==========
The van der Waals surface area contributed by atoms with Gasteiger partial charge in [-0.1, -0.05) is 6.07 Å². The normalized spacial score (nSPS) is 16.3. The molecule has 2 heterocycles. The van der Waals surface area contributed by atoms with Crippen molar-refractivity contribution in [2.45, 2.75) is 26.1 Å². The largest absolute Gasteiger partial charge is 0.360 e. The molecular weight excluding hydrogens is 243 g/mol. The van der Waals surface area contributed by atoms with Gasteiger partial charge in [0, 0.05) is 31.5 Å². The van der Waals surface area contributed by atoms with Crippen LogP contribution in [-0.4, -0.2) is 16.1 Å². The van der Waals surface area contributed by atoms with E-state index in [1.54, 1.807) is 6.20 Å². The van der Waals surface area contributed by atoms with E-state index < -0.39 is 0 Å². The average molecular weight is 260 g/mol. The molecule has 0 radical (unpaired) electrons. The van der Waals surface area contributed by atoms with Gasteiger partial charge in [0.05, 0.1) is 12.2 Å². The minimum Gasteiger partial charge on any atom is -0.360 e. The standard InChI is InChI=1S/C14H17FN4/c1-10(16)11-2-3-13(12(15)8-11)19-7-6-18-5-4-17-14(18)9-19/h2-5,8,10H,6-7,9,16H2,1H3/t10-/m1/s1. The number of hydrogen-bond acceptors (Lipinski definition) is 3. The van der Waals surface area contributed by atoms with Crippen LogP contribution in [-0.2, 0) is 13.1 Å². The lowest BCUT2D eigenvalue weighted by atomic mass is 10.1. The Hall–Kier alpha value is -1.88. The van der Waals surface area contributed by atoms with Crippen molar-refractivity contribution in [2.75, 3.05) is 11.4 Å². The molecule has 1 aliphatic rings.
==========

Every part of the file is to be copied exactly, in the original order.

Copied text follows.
The van der Waals surface area contributed by atoms with Gasteiger partial charge in [-0.1, -0.05) is 6.07 Å². The normalized spacial score (nSPS) is 16.3. The molecule has 2 heterocycles. The van der Waals surface area contributed by atoms with Crippen molar-refractivity contribution in [2.45, 2.75) is 26.1 Å². The largest absolute Gasteiger partial charge is 0.360 e. The molecular weight excluding hydrogens is 243 g/mol. The van der Waals surface area contributed by atoms with Gasteiger partial charge in [0, 0.05) is 31.5 Å². The van der Waals surface area contributed by atoms with Crippen LogP contribution in [-0.4, -0.2) is 16.1 Å². The van der Waals surface area contributed by atoms with E-state index in [1.54, 1.807) is 6.20 Å². The van der Waals surface area contributed by atoms with E-state index < -0.39 is 0 Å². The average molecular weight is 260 g/mol. The molecule has 0 radical (unpaired) electrons. The van der Waals surface area contributed by atoms with Gasteiger partial charge in [0.05, 0.1) is 12.2 Å². The minimum Gasteiger partial charge on any atom is -0.360 e. The standard InChI is InChI=1S/C14H17FN4/c1-10(16)11-2-3-13(12(15)8-11)19-7-6-18-5-4-17-14(18)9-19/h2-5,8,10H,6-7,9,16H2,1H3/t10-/m1/s1. The number of hydrogen-bond acceptors (Lipinski definition) is 3. The van der Waals surface area contributed by atoms with Crippen LogP contribution in [-0.2, 0) is 13.1 Å². The lowest BCUT2D eigenvalue weighted by atomic mass is 10.1. The Hall–Kier alpha value is -1.88. The van der Waals surface area contributed by atoms with Crippen molar-refractivity contribution in [2.75, 3.05) is 11.4 Å². The molecule has 1 aliphatic rings.